“It’s not like if a sink is backed up, you can just call a plumber,” he said. “If a gorilla’s arm stops working, we need someone right here who can fix it immediately.”

Debbie Goodrich, who also goes by The Parrot Lady, an educational alter ego, was one of the Rainforest Cafe’s early curators, working at the chain’s second location outside Chicago. She helped to not only take care of the restaurant’s in-house animals, but also to develop off-site school programming for the Rainforest Cafe. Goodrich and her team would bring along coupons: One free kid’s meal if you showed back up at the Rainforest Cafe. Education and marketing, in one fell swoop.

“It finally gave people in the animal world a good salary position,” she says. “We started having curator conferences. It became a very big deal.”

In the next few years, quite a few Rainforest Cafes would pop up across the United States, as its stock, which started at $6 a share at its initial public offering in April of 1995, went from $22 a share in October of the same year to about $50 in June of 1996, bringing in millions more in capital for further expansion. In that same year, a new Cafe opened at Walt Disney World Resort in Orlando, Florida, a second opened at the Animal Kingdom in Epcot Center in 1998. By 1999, each location was making over $8 million a year—the most revenue per spot of any restaurant in the country. Finally in 2000, despite Schussler’s pleas (and “at a fire sale price,” as he writes in his book), Rainforest Cafe was sold to Landry’s Restaurants Inc., a company that also owns over 500 restaurant, hotel, casino and entertainment destinations, including Bubba Gump Shrimp Company and McCormick & Schmick’s. (They would also eventually buy Schussler’s follow-up theme restaurant concept, T-Rex Cafe. Yes, it’s Rainforest Cafe, but with dinosaurs.)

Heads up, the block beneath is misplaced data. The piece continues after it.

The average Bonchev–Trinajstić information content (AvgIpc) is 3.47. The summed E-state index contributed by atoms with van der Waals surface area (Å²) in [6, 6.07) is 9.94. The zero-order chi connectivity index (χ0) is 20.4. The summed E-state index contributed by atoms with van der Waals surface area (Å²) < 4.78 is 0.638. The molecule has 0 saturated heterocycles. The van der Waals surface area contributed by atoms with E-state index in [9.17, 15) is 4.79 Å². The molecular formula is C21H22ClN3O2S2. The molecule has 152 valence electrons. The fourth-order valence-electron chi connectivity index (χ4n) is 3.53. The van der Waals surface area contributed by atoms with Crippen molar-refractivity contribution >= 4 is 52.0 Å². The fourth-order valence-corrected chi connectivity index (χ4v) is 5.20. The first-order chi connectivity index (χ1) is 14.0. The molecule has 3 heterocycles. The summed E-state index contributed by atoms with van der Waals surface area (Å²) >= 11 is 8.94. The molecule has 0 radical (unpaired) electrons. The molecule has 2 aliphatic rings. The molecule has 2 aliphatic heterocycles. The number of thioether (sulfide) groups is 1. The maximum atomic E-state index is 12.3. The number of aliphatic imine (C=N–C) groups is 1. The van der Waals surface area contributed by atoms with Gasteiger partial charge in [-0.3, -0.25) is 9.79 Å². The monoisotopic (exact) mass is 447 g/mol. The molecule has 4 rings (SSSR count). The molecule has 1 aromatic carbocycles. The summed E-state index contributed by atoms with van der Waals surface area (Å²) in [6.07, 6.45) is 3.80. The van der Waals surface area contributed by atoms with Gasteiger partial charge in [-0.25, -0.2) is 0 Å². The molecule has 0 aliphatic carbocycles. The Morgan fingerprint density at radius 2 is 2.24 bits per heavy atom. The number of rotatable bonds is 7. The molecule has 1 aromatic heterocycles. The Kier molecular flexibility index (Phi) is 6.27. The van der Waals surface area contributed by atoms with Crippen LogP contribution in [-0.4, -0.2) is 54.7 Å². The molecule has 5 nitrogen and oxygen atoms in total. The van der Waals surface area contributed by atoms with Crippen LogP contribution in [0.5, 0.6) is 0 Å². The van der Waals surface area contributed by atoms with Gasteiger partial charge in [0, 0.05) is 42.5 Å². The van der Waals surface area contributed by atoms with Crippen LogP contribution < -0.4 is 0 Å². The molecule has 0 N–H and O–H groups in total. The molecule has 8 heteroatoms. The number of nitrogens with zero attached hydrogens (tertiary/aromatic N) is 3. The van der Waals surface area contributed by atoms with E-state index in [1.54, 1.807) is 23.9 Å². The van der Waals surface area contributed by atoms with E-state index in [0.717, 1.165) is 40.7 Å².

Inside the “hands-on prehistoric experience” of the T-Rex Cafe. (Photo: Serena/CC BY 2.0)